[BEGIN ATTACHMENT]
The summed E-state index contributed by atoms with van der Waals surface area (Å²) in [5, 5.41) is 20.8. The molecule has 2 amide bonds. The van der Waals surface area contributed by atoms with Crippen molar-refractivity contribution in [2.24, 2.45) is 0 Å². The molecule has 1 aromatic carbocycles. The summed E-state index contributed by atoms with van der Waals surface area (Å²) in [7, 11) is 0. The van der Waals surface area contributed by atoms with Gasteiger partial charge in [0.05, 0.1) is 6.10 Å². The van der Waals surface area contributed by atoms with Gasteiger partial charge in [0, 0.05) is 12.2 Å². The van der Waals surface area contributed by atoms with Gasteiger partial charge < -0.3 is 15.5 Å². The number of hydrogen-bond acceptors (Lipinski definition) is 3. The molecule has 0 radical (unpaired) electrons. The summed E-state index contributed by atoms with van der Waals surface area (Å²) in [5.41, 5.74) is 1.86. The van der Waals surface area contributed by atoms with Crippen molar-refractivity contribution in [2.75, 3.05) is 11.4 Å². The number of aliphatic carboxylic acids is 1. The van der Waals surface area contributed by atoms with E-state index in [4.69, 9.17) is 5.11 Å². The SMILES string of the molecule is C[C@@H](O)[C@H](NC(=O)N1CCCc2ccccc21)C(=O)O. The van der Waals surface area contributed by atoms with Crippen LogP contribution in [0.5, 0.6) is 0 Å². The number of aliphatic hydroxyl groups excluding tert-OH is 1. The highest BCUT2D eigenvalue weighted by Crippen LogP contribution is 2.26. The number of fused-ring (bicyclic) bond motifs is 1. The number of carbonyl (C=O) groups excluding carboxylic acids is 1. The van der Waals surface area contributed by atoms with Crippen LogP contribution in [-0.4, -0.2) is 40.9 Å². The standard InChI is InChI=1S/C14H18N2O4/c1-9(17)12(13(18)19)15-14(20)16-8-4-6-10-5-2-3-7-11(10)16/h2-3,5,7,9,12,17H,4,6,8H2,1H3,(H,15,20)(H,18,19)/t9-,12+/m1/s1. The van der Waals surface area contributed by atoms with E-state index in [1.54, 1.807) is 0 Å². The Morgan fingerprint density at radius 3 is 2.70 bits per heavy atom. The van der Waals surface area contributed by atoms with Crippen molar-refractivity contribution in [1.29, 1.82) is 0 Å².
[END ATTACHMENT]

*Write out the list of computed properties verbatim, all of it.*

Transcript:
The summed E-state index contributed by atoms with van der Waals surface area (Å²) in [5, 5.41) is 20.8. The molecule has 2 amide bonds. The van der Waals surface area contributed by atoms with Crippen molar-refractivity contribution in [2.24, 2.45) is 0 Å². The molecule has 1 aromatic carbocycles. The summed E-state index contributed by atoms with van der Waals surface area (Å²) in [7, 11) is 0. The van der Waals surface area contributed by atoms with Gasteiger partial charge in [0.05, 0.1) is 6.10 Å². The van der Waals surface area contributed by atoms with Gasteiger partial charge in [0, 0.05) is 12.2 Å². The van der Waals surface area contributed by atoms with Gasteiger partial charge < -0.3 is 15.5 Å². The number of hydrogen-bond acceptors (Lipinski definition) is 3. The molecule has 0 radical (unpaired) electrons. The summed E-state index contributed by atoms with van der Waals surface area (Å²) in [5.41, 5.74) is 1.86. The van der Waals surface area contributed by atoms with Crippen molar-refractivity contribution in [2.75, 3.05) is 11.4 Å². The number of aliphatic carboxylic acids is 1. The van der Waals surface area contributed by atoms with E-state index in [4.69, 9.17) is 5.11 Å². The SMILES string of the molecule is C[C@@H](O)[C@H](NC(=O)N1CCCc2ccccc21)C(=O)O. The van der Waals surface area contributed by atoms with Crippen LogP contribution in [0.5, 0.6) is 0 Å². The number of aliphatic hydroxyl groups excluding tert-OH is 1. The highest BCUT2D eigenvalue weighted by Crippen LogP contribution is 2.26. The number of fused-ring (bicyclic) bond motifs is 1. The number of carbonyl (C=O) groups excluding carboxylic acids is 1. The van der Waals surface area contributed by atoms with Crippen LogP contribution in [-0.4, -0.2) is 40.9 Å². The standard InChI is InChI=1S/C14H18N2O4/c1-9(17)12(13(18)19)15-14(20)16-8-4-6-10-5-2-3-7-11(10)16/h2-3,5,7,9,12,17H,4,6,8H2,1H3,(H,15,20)(H,18,19)/t9-,12+/m1/s1. The van der Waals surface area contributed by atoms with E-state index in [1.54, 1.807) is 0 Å². The Morgan fingerprint density at radius 3 is 2.70 bits per heavy atom. The van der Waals surface area contributed by atoms with Crippen molar-refractivity contribution in [1.29, 1.82) is 0 Å².